Did someone say pay rise?

Well, it’s that time of year again. Time to take a deep breath, put on a smile, and sit through your annual performance review. Cue Darth Vader theme music.

Nailing your annual review is always (and this is an understatement) a good idea. It’s essentially your golden opportunity to talk to your employer about your progress, your ideas, and how you’re contributing to the company. Communicating and presenting well can lead to a pay rise and even a promotion, if you play your cards right. The only downside is fending off those pesky butterflies we all get in the lead up.

Thankfully, despite all the nerves and anxiety inherently associated with your annual review, there are ways of navigating it. And according to HR consultant Nicholas Vayenas, of Liquid HR, there are seven useful tricks to ace it, and start your new year on a high…

1. Go back to basics

It’s very important in your performance review to go back to the basics of your job description, and examine whether they still fit.

“Not only is this a good opportunity for you to assess whether you are meeting the requirements of your role, but also a chance to ascertain whether your role has evolved since the last performance appraisal period,” says Vayenas.

“If you are undertaking a number of tasks outside of your position description, this should be noted.”

2. Maintain accountability

There is nothing less appealing than an employee who blames other people for their shortcomings or mistakes. Maintaining accountability is an attractive quality, and highlights your intelligence and self-awareness to your reviewer.

“Accountability and a clear plan of action to bridge any shortcomings is vital. Pointing fingers and not taking responsibility will give you no power to change the situation,” explains Vayenas.

3. Back up your performance analysis

“Give real life examples on how your work has made an impact to your team or the company,” recommends Vayenas.

It’s extremely important you back up your self analysis with facts, or you will come across as underprepared and potentially flaky.

“Your opinion will not carry as much weight as clear facts and figures.”

4. Mention your short and long-term goals

Prove to your employer you are dedicated and in it for the long haul by having confidence in your short and long-term goals.

“It is critical that during your performance appraisal you set out specific, measurable, achievable, result-focused and time bound goals,” states Vayenas.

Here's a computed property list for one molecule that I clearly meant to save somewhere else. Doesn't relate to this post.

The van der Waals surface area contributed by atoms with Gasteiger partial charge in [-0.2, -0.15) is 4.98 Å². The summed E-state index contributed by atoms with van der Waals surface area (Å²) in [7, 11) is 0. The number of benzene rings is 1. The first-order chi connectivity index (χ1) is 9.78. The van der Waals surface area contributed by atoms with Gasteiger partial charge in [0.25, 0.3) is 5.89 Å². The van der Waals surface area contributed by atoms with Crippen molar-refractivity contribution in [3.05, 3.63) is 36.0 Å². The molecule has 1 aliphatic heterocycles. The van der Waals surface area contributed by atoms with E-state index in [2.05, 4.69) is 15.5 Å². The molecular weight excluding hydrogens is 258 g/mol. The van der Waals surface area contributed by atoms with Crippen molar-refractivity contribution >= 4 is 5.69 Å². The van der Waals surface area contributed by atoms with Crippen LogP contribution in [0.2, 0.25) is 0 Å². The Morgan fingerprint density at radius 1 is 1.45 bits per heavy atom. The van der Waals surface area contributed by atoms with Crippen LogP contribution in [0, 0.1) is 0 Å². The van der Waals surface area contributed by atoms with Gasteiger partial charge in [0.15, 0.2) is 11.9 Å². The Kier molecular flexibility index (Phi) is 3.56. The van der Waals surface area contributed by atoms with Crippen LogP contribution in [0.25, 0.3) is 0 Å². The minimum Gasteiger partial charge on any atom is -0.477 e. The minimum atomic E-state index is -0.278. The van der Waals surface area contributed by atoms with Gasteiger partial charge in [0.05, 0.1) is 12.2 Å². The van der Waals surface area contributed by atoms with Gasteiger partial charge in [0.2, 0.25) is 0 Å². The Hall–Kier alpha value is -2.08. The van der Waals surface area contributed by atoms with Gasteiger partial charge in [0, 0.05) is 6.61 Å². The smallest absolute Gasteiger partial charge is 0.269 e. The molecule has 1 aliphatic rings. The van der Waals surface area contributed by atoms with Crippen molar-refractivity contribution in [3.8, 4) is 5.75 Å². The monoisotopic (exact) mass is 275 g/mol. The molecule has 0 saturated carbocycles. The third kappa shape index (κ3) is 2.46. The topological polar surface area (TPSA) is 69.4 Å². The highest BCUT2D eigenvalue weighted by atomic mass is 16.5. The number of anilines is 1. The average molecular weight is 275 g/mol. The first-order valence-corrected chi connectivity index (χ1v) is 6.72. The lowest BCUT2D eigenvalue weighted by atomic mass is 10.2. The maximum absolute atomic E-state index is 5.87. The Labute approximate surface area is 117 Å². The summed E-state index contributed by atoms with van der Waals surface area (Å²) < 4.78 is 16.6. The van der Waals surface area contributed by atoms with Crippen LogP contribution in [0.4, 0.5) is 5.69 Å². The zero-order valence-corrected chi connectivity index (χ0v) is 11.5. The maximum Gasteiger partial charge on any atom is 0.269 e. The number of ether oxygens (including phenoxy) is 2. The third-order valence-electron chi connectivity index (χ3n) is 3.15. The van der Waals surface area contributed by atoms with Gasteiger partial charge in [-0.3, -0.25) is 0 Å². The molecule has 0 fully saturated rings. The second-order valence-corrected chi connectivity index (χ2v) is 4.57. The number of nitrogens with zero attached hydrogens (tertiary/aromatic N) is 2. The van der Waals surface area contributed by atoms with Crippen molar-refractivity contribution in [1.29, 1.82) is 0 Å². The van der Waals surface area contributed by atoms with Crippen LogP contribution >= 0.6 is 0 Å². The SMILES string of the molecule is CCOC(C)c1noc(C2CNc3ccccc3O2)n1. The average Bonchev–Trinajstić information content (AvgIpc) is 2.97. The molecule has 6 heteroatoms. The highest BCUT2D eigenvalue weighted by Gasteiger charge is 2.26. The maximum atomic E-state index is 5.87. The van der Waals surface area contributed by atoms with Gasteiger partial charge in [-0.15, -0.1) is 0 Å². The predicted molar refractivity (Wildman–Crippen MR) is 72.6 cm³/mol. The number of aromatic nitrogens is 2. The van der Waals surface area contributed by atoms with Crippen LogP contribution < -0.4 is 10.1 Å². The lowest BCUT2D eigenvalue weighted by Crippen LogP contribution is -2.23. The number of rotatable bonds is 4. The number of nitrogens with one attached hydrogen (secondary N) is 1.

Not only will you convey your commitment, you will prove you’re constantly thinking ahead, and well prepared. All essential qualities in any industry.

5. Keep an open mind

If your employer is giving you a constructive critique, don’t take it personally or get defensive.

“Constructive feedback can potentially be a vital development experience. Listen without prejudice and assess objectively (to the best of your ability) whether the feedback is valid and useful,” says Vayenas.

However, if you find the feedback unnecessarily cruel or unfair, or if your employer tries to belittle you, it might be time for a new job.

6. Ask for a clear summary

A performance review, although nerve-wracking, can be a useful opportunity to learn about who you are as an employee.

“Your manager has a responsibility to give you useful feedback. Take notes and ask for questions throughout the process,” advises Vayenas, who stresses it’s important to take on their feedback with an open mind.

“Remember, this can be an extremely valuable developmental process if undertaken correctly.”

7. Present your weaknesses strategically

One of the most unproductive qualities in an employee is self-deprecation; all it does is flaunt your insecurities. Instead, present any weaknesses you have honestly, but with a positive spin.

“Acknowledge your weaknesses, but also have a solution to them,” recommends Vayenas.

“Something like, ‘I know I have not attained this KPI, here is why I think I fell short, and this is what I’m going to do about it over the next few weeks and months’ is always a good strategy.”

Images via neotalogic.com, giphy.com and tumblr.com.